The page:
View Full Version : Historic Bowditch Ledge Beacon Collapses

11-28-2018, 09:50 AM
Boaters beware: Bowditch Ledge tower collapsed
Historic ocean marker vanishes overnight
By Dustin Luca Staff Writer

Report: Salem News (https://www.salemnews.com/news/local_news/boaters-beware-bowditch-ledge-tower-collapsed/article_d2cad924-82d3-5d0a-b8f7-c872d2340ca7.html)


SALEM — For hundreds of years, a towering granite marker in Salem Harbor has kept boaters from running aground on the perilously high Bowditch Ledge.
That was until last weekend, when the Bowditch Ledge daybeacon apparently collapsed. Now, it’s only visible during the lowest of low tides, when massive blocks jut out from the ocean where the marker once stood.


Now, professional boaters based in Salem are working to get the stone daybeacon replaced before there’s a crash.

“People enter the harbor, and here you have a very shallow spot — a shoal — right next to deep-water navigation in your area,” said Bob Blair, chairman of the Salem Port Operating Committee with the Salem Marine Society. “It’s just so easy to drift out into that channel, and now what used to be a huge granite tower marking this spot isn’t there.”

The daybeacon is a thing of lore around Salem, and there are conflicting stories on why it was built. The version most frequently told is that William Bowditch, the great-grandfather of famous navigator Nathaniel Bowditch, wrecked the ship Essex Galley on the ledge in 1700.

It’s unclear when the daybeacon was built, but sources point to it being in the 1800s. It stood about 30 feet tall and eventually had a reflective diamond-shaped daybeacon on top of it.
Paul DePrey, superintendent of the Salem Maritime National Historic Site, wasn’t aware the daybeacon had collapsed.
“I’m surprised to hear about it,” he said, “but I’m not surprised, because it wasn’t a bomb-proof marker.”



The daybeacon was made of granite blocks, some as long as 10 feet, DePrey said. But Blair said he didn’t think anything held the blocks together.
As time has gone on, the continued wear and tear of New England weather had pulled the blocks apart, according to Capt. Bill McHugh, Salem’s harbormaster.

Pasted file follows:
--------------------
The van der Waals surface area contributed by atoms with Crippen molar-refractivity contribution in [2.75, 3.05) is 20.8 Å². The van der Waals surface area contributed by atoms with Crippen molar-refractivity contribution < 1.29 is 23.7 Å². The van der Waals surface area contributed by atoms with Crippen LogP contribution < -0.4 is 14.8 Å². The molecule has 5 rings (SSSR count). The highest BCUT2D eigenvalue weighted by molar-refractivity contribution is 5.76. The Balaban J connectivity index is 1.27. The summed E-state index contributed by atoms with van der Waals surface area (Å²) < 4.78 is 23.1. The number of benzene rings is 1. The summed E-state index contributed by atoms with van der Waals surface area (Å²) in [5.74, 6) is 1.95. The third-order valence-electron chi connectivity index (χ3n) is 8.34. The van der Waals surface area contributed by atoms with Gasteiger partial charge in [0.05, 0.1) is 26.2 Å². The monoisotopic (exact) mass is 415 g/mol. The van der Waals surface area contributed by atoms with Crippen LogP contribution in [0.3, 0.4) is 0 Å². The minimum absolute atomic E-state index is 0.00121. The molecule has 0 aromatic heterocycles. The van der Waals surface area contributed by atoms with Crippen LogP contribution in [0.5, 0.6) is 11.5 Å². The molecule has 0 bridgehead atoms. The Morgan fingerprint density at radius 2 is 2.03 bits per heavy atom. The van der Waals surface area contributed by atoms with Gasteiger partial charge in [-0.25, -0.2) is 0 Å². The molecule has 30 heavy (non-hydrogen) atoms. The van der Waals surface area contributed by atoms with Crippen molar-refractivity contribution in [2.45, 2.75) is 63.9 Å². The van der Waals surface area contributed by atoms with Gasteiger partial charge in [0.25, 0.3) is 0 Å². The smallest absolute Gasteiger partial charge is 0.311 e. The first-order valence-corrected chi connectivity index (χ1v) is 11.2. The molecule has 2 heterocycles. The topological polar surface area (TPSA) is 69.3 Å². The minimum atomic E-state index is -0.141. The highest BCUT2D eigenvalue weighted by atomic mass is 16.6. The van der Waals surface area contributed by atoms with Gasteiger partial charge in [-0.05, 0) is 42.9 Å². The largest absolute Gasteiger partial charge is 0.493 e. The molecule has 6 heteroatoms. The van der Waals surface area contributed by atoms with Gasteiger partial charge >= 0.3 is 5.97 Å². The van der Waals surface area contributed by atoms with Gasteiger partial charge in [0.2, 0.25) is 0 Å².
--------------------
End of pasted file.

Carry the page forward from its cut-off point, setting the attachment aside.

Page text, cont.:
“I don’t remember the last time it actually saw maintenance,” McHugh said.

Blair said the Salem Marine Society frequently lobbied for the U.S. Coast Guard to make sure “that this gets put on the maintenance program and tightened up before it falls over,” he said.
A photo provided by the harbormaster’s office, taken a week or two before the collapse, shows it starting to lean in one direction.

Then, on the evening of Nov. 15, McHugh said, the windy weather “was too much for her.”
Blair compared it to a game of Jenga.

“The blocks started getting pushed around and sliding, and nobody went out there to tighten them up,” Blair said. “Here we are, on the verge of the port of Salem (being revitalized) and changes to the port, the moving toward more cruise ships, more commercial traffic coming into the harbor... and the last thing we need to do is start losing aids to navigation.”
With the daybeacon gone, Blair said he’s worried someone will hit the ledge — especially since the remains of the tower vanish as the tide rises.

“Now, you have a pile of rocks sitting on top of the rock,” he said. “It isn’t too unlikely that somebody will run this thing over and scratch up the bottom of their boat or rip out a propeller shaft... or create some other reason for Bill (McHugh) to go out and rescue somebody.”

Jeremy D’Entremont, a maritime historian and author of several books on New England lighthouses, said there are only about a half-dozen granite daybeacons still standing around New England.

“I always liked seeing it. I’m going to miss it when I’m around there,” D’Entremont said of the Bowditch daybeacon. “It’s just an interesting, old structure that certainly added to the historic seascape out there.”

McHugh said the U.S. Coast Guard, which maintains control of the daybeacon, will likely put a temporary obstruction buoy out where the tower used to stand until a permanent marker can be installed.

“I doubt they’d put a 19th-century daybeacon back,” McHugh said — masonry on the open ocean is cost-prohibitive, he said — “but it needs to have a spindle on it.”
Still, Blair said he hopes that a stone marker will be erected instead of a metal pole with a diamond-shaped sign on top of it.
“From my viewpoint, with the history of the port, it’s an important, historic landmark,” he said. “I’d hate to see that replaced by an iron pole... It wouldn’t be the same, but I understand there is a practical nature to some of this.”

Then again, Blair said, “all the material is sitting right there.

Prince of Whales
11-28-2018, 10:39 AM
Call the masons union asap!